Prospect Notebook: Carlos Correa Stands Out For Astros

Carlos Correa

Carlos Correa (Photo by Paul Gierhart)

Carlos Correa, ss, Astros: Correa will forever be compared to Byron Buxton, as the Astros passed on Buxton to draft Correa with the first overall pick in 2012 to save money to spread around on other players in the draft. While Buxton continues to build his case as the No. 1 prospect in baseball, Correa has shined in the low Class A Midwest League as well. He’s been especially hot lately, going a combined 9-for-16 since Friday to bring his season averages to .321/.407/.444 through 59 games with 32 walks and 49 strikeouts. The over-the-fence power isn’t showing up much in games yet, but Correa is still 18, and with his size, strength potential and swing path, the power will be there, giving him monster offensive potential at a premium position.

Maikel Franco, 3b, Phillies: Welcome to Double-A, Maikel Franco. Since his promotion to Reading, Franco is 8-for-17 with two home runs, including a 4-for-5 game yesterday with a triple (yes, a triple) and a home run. He also hasn’t struck out yet in his first four Double-A games. All of the arrows continue to point in the right direction for the 20-year-old Dominican third baseman, one of the breakout stories of the season.

Alen Hanson, ss, Pirates: Hanson didn’t get off to a great start at the plate or in the field, but he’s been much better in both areas recently. He’s hitting .333/.387/.580 in June with four of his five home runs on the season coming this month, including one yesterday. Gregory Polanco might be a better prospect than Hanson, but given that the Pirates have Andrew McCutchen and Starling Marte in Pittsburgh and have been sorely lacking a shortstop with basic major league competency, Hanson is arguably a more important prospect for the franchise.

Julio Morban, of, Mariners: Morban was a big July 2 signing for the Mariners five years ago, but injuries have limited his time on the field and hampered him when he’s been in the lineup. Now a 21-year-old in Double-A, Morban is finally showing what he’s capable of as a hitter. After going 3-for-5 with two doubles and his fifth home run of the season yesterday, Morban is batting .330/.382/.528 in 50 games. Scouts would like to see more power from a right fielder, but he has hitting instincts and should be able to turn those doubles into homers once he gets stronger.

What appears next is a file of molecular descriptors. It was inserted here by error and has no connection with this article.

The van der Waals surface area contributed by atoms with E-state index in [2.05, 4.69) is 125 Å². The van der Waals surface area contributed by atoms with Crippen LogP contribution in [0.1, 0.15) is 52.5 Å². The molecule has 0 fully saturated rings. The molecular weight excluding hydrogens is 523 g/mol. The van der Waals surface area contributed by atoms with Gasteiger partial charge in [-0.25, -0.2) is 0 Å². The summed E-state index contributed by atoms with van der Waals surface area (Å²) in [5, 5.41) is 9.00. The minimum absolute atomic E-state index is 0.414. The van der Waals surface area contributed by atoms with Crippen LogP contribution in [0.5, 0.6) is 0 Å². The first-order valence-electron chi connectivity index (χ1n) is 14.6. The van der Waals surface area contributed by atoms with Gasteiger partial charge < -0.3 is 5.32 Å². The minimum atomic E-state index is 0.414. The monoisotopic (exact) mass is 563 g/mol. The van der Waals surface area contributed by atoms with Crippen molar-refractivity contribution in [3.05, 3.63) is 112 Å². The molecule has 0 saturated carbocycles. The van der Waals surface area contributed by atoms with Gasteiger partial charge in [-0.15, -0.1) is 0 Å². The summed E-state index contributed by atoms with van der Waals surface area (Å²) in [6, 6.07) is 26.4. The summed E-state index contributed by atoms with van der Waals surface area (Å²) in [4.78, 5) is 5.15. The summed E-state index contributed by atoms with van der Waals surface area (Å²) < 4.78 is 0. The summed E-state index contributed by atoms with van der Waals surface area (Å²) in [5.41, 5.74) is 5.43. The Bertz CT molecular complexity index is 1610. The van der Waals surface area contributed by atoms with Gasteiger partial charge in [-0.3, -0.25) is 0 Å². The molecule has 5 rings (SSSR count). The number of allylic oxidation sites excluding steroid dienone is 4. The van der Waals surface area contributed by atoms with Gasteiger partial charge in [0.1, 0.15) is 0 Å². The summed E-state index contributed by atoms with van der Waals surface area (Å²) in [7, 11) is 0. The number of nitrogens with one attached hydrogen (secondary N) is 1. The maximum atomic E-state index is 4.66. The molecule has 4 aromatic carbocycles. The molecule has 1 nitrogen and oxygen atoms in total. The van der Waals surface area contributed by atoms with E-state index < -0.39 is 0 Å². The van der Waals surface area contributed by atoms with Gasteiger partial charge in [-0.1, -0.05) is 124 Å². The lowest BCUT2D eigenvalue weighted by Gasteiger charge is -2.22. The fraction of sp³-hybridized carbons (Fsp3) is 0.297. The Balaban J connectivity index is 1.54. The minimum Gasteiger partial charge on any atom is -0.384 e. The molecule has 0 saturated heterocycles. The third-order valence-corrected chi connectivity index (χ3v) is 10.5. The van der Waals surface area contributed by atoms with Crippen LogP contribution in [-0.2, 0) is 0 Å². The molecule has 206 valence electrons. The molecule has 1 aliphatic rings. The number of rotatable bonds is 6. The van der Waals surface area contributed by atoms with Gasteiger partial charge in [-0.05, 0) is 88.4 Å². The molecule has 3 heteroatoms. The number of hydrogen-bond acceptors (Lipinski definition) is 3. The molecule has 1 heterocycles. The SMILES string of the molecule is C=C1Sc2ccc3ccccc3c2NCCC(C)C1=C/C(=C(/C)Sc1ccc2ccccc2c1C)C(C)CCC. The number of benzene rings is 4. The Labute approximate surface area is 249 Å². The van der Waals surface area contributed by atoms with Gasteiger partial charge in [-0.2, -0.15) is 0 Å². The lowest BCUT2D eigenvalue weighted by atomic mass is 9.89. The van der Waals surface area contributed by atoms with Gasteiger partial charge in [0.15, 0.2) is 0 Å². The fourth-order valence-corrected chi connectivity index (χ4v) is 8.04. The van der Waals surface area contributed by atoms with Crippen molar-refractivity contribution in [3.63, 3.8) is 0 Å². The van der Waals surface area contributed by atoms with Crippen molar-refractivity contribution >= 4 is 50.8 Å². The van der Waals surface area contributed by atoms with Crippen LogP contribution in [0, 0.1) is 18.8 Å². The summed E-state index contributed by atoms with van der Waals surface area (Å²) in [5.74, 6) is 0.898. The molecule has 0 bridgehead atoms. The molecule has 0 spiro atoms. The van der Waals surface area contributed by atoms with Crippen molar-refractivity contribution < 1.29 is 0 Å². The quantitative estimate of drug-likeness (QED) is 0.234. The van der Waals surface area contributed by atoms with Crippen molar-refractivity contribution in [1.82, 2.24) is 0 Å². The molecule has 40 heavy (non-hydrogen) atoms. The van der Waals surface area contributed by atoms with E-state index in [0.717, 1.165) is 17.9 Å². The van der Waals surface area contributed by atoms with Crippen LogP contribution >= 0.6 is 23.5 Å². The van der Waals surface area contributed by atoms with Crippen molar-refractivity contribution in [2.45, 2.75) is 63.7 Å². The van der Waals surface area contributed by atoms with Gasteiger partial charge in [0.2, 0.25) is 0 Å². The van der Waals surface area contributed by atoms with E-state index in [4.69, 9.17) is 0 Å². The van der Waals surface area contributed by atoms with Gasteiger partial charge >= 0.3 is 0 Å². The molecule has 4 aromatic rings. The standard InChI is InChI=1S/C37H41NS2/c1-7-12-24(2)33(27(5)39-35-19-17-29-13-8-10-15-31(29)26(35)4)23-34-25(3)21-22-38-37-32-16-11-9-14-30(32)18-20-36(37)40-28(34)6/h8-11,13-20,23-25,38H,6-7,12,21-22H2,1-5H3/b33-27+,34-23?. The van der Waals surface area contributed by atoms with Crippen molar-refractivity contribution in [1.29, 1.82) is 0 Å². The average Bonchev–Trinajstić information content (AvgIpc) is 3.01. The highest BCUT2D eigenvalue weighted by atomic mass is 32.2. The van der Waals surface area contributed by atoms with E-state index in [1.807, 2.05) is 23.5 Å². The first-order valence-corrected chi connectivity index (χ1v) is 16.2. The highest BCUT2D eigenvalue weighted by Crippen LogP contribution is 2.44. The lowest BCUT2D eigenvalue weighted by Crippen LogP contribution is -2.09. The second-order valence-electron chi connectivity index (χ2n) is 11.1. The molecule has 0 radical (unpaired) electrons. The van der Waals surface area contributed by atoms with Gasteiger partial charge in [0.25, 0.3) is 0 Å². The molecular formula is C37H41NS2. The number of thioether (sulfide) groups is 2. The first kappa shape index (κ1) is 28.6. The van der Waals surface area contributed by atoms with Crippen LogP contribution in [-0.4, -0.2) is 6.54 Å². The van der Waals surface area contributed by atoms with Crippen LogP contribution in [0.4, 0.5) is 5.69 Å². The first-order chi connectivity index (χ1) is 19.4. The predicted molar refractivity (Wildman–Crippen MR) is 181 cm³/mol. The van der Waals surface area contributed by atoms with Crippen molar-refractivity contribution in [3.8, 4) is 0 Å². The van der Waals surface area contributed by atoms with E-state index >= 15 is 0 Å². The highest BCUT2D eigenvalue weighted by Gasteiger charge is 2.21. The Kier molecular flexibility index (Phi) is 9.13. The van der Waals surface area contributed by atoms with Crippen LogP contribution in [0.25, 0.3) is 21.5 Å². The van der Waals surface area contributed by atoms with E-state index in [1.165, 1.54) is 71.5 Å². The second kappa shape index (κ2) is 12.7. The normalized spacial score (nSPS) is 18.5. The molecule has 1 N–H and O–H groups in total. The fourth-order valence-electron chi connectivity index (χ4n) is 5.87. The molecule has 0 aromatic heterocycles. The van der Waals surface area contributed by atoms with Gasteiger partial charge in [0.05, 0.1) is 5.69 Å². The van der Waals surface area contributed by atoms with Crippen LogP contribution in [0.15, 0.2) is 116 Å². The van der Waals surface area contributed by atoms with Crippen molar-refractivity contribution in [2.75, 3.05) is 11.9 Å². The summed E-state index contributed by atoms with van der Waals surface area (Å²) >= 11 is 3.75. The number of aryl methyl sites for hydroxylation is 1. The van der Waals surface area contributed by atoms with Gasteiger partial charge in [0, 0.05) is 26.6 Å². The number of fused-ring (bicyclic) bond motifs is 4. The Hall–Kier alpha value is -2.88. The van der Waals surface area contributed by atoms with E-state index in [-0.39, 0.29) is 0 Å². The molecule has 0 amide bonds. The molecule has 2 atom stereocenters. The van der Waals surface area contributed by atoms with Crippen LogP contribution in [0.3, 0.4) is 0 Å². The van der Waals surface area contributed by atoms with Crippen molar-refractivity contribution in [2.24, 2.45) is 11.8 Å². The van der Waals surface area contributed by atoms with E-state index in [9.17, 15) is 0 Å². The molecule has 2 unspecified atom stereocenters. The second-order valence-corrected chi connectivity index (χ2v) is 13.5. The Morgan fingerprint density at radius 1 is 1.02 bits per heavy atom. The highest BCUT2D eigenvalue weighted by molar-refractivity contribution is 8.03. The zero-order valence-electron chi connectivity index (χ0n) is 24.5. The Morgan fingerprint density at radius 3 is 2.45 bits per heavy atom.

James Paxton, lhp, Mariners: While Morban has frustrated mostly because of his inability to stay healthy, Paxton is a Mariners prospect who has simply been inconsistent. Paxton has been hit so hard at times that he hasn’t lasted five innings in seven of his 15 starts, resulting in a bloated 4.75 ERA for Triple-A Tacoma despite 76 strikeouts in 72 innings. Then there are times when he dominates, like his last two starts, including six shutout innings with 11 strikeouts and one walk on Saturday. When his mechanics are in sync and his command is at least average, Paxton looks like a frontline starter. Being able to bring that to the mound more often is what will be the key for him to take that next step.

Alex Yarbrough, 2b, Angels: The Angels drafted Yarbrough out of Mississippi last year with their fourth-round pick, and he’s quickly become one of the most advanced hitters in the system. He’s shown good bat control and a bit of California League-aided pop this year, hitting .314/.340/.500 in 70 games for high Class A Inland Empire. He’s not a standout guy for his tools or athleticism, but he his hands work well at the plate and he has a knack for squaring up the baseball.

Joc Pederson, of, Dodgers: Yasiel Puig is the talk of Dodger land, but the organization has another exciting outfielder who isn’t far from being ready to contribute in Los Angeles. How the Dodgers will find a spot for him to play is another question, but Pederson has shown a polished offensive skill set and after a strong weekend is hitting .300/.384/.509 in 73 games for Double-A Chattanooga. Pederson has a sound swing, controls the strike zone, has solid extra-base punch and is a smart baserunner who has swiped 21 bags in 24 tries. Don’t hold him up to Puig’s standards, but Pederson has all the attributes to be an above-average regular.